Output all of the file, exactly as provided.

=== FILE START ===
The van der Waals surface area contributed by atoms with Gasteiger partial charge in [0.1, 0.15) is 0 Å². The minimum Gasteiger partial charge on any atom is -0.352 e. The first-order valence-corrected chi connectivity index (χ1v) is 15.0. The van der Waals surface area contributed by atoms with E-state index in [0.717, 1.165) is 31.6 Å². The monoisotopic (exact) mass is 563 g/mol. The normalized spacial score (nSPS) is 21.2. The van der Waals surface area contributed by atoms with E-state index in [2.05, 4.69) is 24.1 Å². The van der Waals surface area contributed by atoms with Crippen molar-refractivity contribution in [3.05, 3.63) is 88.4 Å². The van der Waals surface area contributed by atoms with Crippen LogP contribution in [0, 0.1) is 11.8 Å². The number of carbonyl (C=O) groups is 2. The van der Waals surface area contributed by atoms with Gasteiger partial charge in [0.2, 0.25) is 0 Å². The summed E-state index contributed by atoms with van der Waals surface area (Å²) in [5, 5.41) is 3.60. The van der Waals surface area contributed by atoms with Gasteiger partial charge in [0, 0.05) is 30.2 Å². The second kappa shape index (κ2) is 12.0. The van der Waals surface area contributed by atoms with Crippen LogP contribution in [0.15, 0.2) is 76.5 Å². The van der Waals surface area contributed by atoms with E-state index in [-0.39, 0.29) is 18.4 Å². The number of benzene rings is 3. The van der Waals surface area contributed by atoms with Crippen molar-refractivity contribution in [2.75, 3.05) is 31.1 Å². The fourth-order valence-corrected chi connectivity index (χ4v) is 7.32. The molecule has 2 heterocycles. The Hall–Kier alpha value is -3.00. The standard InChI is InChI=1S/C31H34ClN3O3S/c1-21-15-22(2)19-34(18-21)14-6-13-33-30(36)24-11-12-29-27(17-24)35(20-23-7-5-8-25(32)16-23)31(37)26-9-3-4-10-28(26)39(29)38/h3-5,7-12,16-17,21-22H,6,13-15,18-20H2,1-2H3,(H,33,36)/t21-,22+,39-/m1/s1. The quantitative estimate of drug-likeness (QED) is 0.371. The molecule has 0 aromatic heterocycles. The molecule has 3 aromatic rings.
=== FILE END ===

The van der Waals surface area contributed by atoms with Gasteiger partial charge in [0.1, 0.15) is 0 Å². The minimum Gasteiger partial charge on any atom is -0.352 e. The first-order valence-corrected chi connectivity index (χ1v) is 15.0. The van der Waals surface area contributed by atoms with E-state index in [0.717, 1.165) is 31.6 Å². The monoisotopic (exact) mass is 563 g/mol. The normalized spacial score (nSPS) is 21.2. The van der Waals surface area contributed by atoms with E-state index in [2.05, 4.69) is 24.1 Å². The van der Waals surface area contributed by atoms with Crippen molar-refractivity contribution in [3.05, 3.63) is 88.4 Å². The van der Waals surface area contributed by atoms with Crippen LogP contribution in [0, 0.1) is 11.8 Å². The number of carbonyl (C=O) groups is 2. The van der Waals surface area contributed by atoms with Gasteiger partial charge in [0.2, 0.25) is 0 Å². The summed E-state index contributed by atoms with van der Waals surface area (Å²) in [5, 5.41) is 3.60. The van der Waals surface area contributed by atoms with Gasteiger partial charge in [0, 0.05) is 30.2 Å². The second kappa shape index (κ2) is 12.0. The van der Waals surface area contributed by atoms with Crippen LogP contribution in [0.15, 0.2) is 76.5 Å². The van der Waals surface area contributed by atoms with E-state index in [-0.39, 0.29) is 18.4 Å². The number of benzene rings is 3. The van der Waals surface area contributed by atoms with Crippen molar-refractivity contribution in [2.75, 3.05) is 31.1 Å². The fourth-order valence-corrected chi connectivity index (χ4v) is 7.32. The molecule has 2 heterocycles. The Hall–Kier alpha value is -3.00. The standard InChI is InChI=1S/C31H34ClN3O3S/c1-21-15-22(2)19-34(18-21)14-6-13-33-30(36)24-11-12-29-27(17-24)35(20-23-7-5-8-25(32)16-23)31(37)26-9-3-4-10-28(26)39(29)38/h3-5,7-12,16-17,21-22H,6,13-15,18-20H2,1-2H3,(H,33,36)/t21-,22+,39-/m1/s1. The quantitative estimate of drug-likeness (QED) is 0.371. The molecule has 0 aromatic heterocycles. The molecule has 3 aromatic rings.